Chinese premier visits Russia for stronger ties in new era
Three months after China-Russia relations were elevated to a higher level, Chinese Premier Li Keqiang travels again to the neighboring country for an official visit, a key move for the two countries to further increase mutual trust and build up stronger partnerships on various fronts.
Chinese and Russian national flags flutter on a lamppost in front of Tiananmen Rostrum. [File Photo: IC]
During his stay from Monday to Wednesday in Russia, the Chinese premier will co-chair the 24th regular meeting between the two countries' heads of government with Dmitry Medvedev in St. Petersburg. Li will also meet Russian President Vladimir Putin in Moscow.
It is another important high-level interaction between China and Russia after Chinese President Xi Jinping's state visit in June, in which he and Putin decided to upgrade the already close ties to a comprehensive strategic partnership of coordination for a new era.
At a time when globalization is facing hurdles and the world is seeing growing uncertainties, China and Russia, with Li's visit, are expected to show their firm commitments to multilateralism and a more equitable and stable world order.
TIES IN A NEW ERA
The visit comes as the two neighbors are celebrating the 70th anniversary of the establishment of diplomatic relations. Seven decades on, ties between Beijing and Moscow have reached an unprecedentedly high level.
The two partners, sharing common ground on a wide range of issues, firmly support each other on issues of major concern and in defending their core interests.
Thanks to the strategic guidance of Xi and Putin, China and Russia have set a good example for major-country relations that feature equality and mutual benefit rather than power politics.
In June, the two leaders jointly outlined a clearer direction for the future of China-Russia relations, giving new vitality not only to win-win cooperation but also to global development and stability.
A major goal of the Li-Medvedev meeting is to promote the implementation of major consensuses reached by the two heads of state, deepen the integration of interests and consolidate the material basis of bilateral relations, Vice Foreign Minister Le Yucheng said ahead of the visit.
According to Xu Poling, director of the Russian Economy Office of the Institute of Russia, Eastern European and Central Asian Studies of the Chinese Academy of Social Sciences (CASS), both China and Russia have strong will to pursue development and need a stable external environment, and that lays a solid foundation for the two countries to expand ties.
In an interview with a Russian newspaper Friday, Russian Foreign Minister Sergei Lavrov spoke highly of the two countries' ties, saying that "the fabric of bilateral interaction is so dense that no third force can drive a wedge in it."
COOPERATION GOES FURTHER
With concerted efforts from both governments and both peoples, China and Russia have seen fruitful results as all-level practical cooperation continuously strengthens and their interests are interconnected even closer.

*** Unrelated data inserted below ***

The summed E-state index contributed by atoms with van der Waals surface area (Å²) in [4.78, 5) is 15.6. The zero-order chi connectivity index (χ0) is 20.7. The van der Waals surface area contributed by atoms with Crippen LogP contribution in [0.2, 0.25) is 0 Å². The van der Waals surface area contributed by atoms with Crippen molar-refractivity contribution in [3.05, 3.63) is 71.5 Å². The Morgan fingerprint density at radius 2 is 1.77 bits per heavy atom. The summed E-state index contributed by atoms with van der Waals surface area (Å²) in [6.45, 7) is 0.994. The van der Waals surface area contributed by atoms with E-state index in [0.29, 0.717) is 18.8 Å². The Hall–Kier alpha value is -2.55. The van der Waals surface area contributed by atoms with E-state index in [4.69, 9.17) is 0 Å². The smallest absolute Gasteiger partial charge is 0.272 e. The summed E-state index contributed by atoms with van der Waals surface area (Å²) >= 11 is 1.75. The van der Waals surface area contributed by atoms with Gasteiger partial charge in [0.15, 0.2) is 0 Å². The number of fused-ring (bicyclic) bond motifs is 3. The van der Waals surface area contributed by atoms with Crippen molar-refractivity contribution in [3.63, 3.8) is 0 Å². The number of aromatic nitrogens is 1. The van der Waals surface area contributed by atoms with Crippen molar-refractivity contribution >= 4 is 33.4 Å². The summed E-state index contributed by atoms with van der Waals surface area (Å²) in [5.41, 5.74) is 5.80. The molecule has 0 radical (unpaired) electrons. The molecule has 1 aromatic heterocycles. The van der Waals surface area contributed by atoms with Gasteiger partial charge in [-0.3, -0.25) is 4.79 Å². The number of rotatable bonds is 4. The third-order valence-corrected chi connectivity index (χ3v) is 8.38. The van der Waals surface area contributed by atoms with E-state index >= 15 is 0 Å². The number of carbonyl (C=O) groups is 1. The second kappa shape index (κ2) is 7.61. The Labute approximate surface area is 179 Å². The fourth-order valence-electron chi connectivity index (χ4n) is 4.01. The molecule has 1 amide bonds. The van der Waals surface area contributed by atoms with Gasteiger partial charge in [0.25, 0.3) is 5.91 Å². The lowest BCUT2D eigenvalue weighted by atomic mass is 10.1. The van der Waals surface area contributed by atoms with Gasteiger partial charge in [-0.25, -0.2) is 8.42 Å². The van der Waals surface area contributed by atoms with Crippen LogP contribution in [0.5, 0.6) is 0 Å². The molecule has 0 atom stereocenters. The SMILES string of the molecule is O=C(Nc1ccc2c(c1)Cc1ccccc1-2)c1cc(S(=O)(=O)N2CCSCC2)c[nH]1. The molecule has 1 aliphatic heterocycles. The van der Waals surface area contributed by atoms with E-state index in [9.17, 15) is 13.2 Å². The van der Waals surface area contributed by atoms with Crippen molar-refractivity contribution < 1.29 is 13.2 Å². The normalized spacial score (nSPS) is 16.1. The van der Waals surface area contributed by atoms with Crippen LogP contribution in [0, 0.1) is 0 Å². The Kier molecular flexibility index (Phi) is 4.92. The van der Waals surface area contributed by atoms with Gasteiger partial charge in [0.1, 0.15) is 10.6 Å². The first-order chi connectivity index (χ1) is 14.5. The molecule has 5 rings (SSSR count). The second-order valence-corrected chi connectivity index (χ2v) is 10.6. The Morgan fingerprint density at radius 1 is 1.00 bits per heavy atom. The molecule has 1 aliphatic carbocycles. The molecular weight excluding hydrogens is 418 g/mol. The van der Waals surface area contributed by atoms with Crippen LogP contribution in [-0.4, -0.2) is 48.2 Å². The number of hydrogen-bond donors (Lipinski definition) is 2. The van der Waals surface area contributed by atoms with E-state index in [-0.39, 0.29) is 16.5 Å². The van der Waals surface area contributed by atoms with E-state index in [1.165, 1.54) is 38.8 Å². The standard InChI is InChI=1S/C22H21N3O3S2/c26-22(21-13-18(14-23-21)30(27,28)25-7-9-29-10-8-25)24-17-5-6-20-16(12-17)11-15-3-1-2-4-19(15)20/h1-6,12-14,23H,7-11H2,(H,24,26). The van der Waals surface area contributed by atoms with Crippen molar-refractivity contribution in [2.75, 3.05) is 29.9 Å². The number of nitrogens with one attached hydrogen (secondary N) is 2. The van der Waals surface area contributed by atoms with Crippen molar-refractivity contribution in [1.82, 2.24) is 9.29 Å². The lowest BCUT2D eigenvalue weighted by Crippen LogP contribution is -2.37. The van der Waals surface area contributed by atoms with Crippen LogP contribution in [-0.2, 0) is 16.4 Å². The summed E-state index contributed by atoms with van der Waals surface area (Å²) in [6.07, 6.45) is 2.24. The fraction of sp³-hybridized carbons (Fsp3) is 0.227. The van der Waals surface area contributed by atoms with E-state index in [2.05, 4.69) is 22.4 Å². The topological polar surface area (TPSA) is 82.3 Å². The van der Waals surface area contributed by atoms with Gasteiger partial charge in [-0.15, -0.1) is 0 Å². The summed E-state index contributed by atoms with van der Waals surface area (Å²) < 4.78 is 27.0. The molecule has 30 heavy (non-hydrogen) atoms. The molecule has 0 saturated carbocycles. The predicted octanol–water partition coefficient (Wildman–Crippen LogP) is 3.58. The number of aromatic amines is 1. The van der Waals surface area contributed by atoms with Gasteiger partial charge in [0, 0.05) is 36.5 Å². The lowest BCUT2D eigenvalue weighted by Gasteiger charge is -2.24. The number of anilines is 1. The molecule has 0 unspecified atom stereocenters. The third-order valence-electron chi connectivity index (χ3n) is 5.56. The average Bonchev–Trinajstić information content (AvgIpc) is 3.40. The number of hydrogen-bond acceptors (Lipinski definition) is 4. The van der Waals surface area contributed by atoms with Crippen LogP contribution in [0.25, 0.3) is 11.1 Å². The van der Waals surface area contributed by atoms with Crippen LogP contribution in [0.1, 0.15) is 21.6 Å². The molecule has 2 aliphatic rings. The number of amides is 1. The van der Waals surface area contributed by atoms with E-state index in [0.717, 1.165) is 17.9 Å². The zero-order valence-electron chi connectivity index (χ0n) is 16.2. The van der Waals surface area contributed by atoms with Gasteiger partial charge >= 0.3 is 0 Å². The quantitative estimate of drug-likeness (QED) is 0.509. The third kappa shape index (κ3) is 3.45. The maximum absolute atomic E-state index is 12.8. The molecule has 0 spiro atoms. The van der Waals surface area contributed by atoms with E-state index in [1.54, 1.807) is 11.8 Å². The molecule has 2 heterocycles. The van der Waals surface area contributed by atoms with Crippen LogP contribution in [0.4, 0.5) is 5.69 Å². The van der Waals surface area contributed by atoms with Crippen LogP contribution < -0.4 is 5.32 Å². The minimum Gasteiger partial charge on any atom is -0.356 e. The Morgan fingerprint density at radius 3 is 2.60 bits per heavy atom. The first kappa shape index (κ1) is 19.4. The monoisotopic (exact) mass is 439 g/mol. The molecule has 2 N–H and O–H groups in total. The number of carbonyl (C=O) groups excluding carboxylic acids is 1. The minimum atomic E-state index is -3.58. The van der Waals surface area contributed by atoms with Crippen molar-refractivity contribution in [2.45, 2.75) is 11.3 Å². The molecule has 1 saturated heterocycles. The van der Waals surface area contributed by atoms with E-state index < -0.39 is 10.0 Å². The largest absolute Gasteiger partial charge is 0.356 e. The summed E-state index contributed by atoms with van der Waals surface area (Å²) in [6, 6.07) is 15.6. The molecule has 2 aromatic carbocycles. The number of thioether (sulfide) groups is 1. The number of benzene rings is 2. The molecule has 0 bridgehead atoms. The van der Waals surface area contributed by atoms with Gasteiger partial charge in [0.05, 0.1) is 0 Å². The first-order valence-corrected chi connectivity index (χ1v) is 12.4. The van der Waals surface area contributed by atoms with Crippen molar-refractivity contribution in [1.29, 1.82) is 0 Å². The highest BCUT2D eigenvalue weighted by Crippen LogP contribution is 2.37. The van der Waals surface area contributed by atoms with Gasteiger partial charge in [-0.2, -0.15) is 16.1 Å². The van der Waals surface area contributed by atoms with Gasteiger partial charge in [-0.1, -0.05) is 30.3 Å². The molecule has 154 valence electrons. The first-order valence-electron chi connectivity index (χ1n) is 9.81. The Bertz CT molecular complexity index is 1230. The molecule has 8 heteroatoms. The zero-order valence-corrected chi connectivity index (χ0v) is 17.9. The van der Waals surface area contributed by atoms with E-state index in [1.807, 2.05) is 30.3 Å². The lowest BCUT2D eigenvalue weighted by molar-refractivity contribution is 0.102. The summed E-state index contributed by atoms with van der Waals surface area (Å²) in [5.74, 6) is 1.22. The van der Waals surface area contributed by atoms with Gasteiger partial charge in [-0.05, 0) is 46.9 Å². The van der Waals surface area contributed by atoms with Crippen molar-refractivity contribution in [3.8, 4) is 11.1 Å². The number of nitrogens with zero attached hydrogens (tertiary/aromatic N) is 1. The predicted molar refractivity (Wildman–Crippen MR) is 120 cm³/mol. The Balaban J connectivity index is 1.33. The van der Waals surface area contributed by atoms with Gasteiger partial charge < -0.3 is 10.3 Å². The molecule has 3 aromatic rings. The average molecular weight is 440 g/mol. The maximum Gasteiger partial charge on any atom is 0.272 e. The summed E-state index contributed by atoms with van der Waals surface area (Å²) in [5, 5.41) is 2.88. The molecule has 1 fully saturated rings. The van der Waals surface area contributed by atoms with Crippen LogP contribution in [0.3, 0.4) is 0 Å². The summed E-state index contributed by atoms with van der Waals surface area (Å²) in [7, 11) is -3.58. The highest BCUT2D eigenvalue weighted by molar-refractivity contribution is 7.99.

In 2018, bilateral trade between China and Russia hit a record high of over 100 billion U.S. dollars. By the end of July, the two countries' trade volume reached 61.13 billion dollars, a 4.7-percent year-on-year increase.
To further enhance cooperation and regional connectivity, China and Russia are working to increase the two-way trade to 200 billion dollars by 2024, a target set by the two heads of state.
Meanwhile, the two nations are preparing for a two-year-long program designed to find more chances to boost cooperation in science and technology and innovation and enhance their national competitiveness.
Li and Medvedev, said Le, will hold in-depth talks focusing on how to expand economic and trade cooperation and improve the quality of cooperation in technology and innovation.
Considering the great potential in bilateral cooperation, Xu believes the visit will offer new opportunities for the two sides to enrich their comprehensive collaboration in such areas as energy, trade, investment, agricultural industry as well as people-to-people exchanges.
Sun Zhuangzhi, head of the Institute of Russia, Eastern European and Central Asian Studies of CASS, said the two countries' cooperation keeps sound momentum in multiple dimensions and, with the implementation of a series of deals, will for sure unleash more potential.
STRONG VOICE FOR MULTILATERISM
Beijing and Moscow have a shared vision for world order. Both are strong champions for a more democratic and multipolar international system, which means the world is based on equal interaction among several major centers instead of being dominated by one power.
Both are major countries in terms of size and global influence, Sun said, highlighting their cooperation on and contributions to global affairs within such multilateral frameworks as BRICS and the Shanghai Cooperation Organization.
However, protectionism poses a big threat to the prospect of global growth. In late July, the International Monetary Fund further reduced its global growth outlook to 3.2 percent for this year, the weakest since the financial crisis 10 years ago.
To face the challenges, China, the second largest economy in the world, has undertaken a series of opening-up measures including expanding imports, creating a favorable environment for business and better protecting intellectual properties.
Under such circumstances, the world hopes China and Russia will reaffirm opposition to unilateral moves and trade protectionism during Li's visit and send a strong message that the two countries will stay committed to improving global governance and promoting free trade and open economy, Xu said.
As China and Russia are playing bigger roles on the world stage, their relations carry global significance, said Sun, stressing that it is necessary for the two countries to stand together and push for a more integrated and stable world.